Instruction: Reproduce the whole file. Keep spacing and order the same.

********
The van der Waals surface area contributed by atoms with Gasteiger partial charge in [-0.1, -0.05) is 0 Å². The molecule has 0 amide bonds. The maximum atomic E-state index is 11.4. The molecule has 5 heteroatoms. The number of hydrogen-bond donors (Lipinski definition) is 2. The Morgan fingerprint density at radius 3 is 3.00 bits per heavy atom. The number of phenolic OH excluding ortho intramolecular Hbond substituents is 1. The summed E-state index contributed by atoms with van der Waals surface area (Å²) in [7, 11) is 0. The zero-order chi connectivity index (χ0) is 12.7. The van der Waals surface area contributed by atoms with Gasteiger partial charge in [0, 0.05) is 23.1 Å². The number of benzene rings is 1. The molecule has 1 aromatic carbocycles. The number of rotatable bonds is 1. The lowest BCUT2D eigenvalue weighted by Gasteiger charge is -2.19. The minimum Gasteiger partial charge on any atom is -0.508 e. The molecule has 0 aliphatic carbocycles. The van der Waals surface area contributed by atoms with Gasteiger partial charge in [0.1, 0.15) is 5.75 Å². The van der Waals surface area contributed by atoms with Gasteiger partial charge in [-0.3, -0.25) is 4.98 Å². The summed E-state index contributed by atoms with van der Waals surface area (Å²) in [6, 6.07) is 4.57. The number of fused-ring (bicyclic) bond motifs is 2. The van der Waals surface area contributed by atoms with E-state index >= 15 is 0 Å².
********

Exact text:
The van der Waals surface area contributed by atoms with Gasteiger partial charge in [-0.1, -0.05) is 0 Å². The molecule has 0 amide bonds. The maximum atomic E-state index is 11.4. The molecule has 5 heteroatoms. The number of hydrogen-bond donors (Lipinski definition) is 2. The Morgan fingerprint density at radius 3 is 3.00 bits per heavy atom. The number of phenolic OH excluding ortho intramolecular Hbond substituents is 1. The summed E-state index contributed by atoms with van der Waals surface area (Å²) in [7, 11) is 0. The zero-order chi connectivity index (χ0) is 12.7. The van der Waals surface area contributed by atoms with Gasteiger partial charge in [0, 0.05) is 23.1 Å². The number of benzene rings is 1. The molecule has 1 aromatic carbocycles. The number of rotatable bonds is 1. The lowest BCUT2D eigenvalue weighted by Gasteiger charge is -2.19. The minimum Gasteiger partial charge on any atom is -0.508 e. The molecule has 0 aliphatic carbocycles. The van der Waals surface area contributed by atoms with Gasteiger partial charge in [0.1, 0.15) is 5.75 Å². The van der Waals surface area contributed by atoms with Gasteiger partial charge in [-0.3, -0.25) is 4.98 Å². The summed E-state index contributed by atoms with van der Waals surface area (Å²) in [6, 6.07) is 4.57. The number of fused-ring (bicyclic) bond motifs is 2. The van der Waals surface area contributed by atoms with E-state index >= 15 is 0 Å².